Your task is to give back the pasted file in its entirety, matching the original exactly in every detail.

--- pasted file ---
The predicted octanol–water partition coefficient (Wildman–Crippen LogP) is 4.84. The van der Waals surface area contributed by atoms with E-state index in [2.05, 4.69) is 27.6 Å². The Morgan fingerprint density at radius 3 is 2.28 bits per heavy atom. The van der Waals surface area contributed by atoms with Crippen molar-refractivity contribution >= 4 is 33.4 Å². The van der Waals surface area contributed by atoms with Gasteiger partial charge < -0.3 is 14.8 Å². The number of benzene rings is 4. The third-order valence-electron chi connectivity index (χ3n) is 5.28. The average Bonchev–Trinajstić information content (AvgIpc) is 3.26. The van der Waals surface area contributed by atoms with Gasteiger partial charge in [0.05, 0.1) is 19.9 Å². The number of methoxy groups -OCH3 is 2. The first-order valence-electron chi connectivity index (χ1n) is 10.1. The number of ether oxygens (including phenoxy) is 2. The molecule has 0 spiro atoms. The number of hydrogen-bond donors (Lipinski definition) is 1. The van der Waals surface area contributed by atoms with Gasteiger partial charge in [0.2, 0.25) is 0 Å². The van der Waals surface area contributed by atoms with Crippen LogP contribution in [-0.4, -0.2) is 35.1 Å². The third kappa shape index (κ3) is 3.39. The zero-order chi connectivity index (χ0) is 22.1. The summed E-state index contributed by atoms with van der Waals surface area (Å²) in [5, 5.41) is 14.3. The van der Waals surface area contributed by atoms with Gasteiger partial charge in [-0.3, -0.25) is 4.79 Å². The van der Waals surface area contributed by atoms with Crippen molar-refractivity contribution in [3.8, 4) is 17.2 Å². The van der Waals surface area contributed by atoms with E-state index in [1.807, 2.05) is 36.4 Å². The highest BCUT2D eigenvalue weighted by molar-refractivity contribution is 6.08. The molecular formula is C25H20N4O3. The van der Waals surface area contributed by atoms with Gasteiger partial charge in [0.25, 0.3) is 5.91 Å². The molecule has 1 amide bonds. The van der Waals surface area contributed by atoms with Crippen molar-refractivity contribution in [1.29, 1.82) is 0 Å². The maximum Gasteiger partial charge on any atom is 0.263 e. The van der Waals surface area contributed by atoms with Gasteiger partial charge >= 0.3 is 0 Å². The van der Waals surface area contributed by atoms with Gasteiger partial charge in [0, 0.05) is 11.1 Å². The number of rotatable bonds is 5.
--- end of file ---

The predicted octanol–water partition coefficient (Wildman–Crippen LogP) is 4.84. The van der Waals surface area contributed by atoms with E-state index in [2.05, 4.69) is 27.6 Å². The Morgan fingerprint density at radius 3 is 2.28 bits per heavy atom. The van der Waals surface area contributed by atoms with Crippen molar-refractivity contribution >= 4 is 33.4 Å². The van der Waals surface area contributed by atoms with Gasteiger partial charge < -0.3 is 14.8 Å². The number of benzene rings is 4. The third-order valence-electron chi connectivity index (χ3n) is 5.28. The average Bonchev–Trinajstić information content (AvgIpc) is 3.26. The van der Waals surface area contributed by atoms with Gasteiger partial charge in [0.05, 0.1) is 19.9 Å². The number of methoxy groups -OCH3 is 2. The first-order valence-electron chi connectivity index (χ1n) is 10.1. The number of ether oxygens (including phenoxy) is 2. The molecule has 0 spiro atoms. The number of hydrogen-bond donors (Lipinski definition) is 1. The van der Waals surface area contributed by atoms with Gasteiger partial charge in [0.2, 0.25) is 0 Å². The van der Waals surface area contributed by atoms with Crippen LogP contribution in [-0.4, -0.2) is 35.1 Å². The third kappa shape index (κ3) is 3.39. The zero-order chi connectivity index (χ0) is 22.1. The summed E-state index contributed by atoms with van der Waals surface area (Å²) in [5, 5.41) is 14.3. The van der Waals surface area contributed by atoms with Gasteiger partial charge in [-0.3, -0.25) is 4.79 Å². The van der Waals surface area contributed by atoms with Crippen molar-refractivity contribution in [3.8, 4) is 17.2 Å². The van der Waals surface area contributed by atoms with E-state index in [1.807, 2.05) is 36.4 Å². The highest BCUT2D eigenvalue weighted by molar-refractivity contribution is 6.08. The molecular formula is C25H20N4O3. The van der Waals surface area contributed by atoms with Gasteiger partial charge in [0.25, 0.3) is 5.91 Å². The molecule has 1 amide bonds. The van der Waals surface area contributed by atoms with Crippen molar-refractivity contribution in [1.29, 1.82) is 0 Å². The maximum Gasteiger partial charge on any atom is 0.263 e. The van der Waals surface area contributed by atoms with Gasteiger partial charge >= 0.3 is 0 Å². The van der Waals surface area contributed by atoms with Gasteiger partial charge in [0, 0.05) is 11.1 Å². The number of rotatable bonds is 5.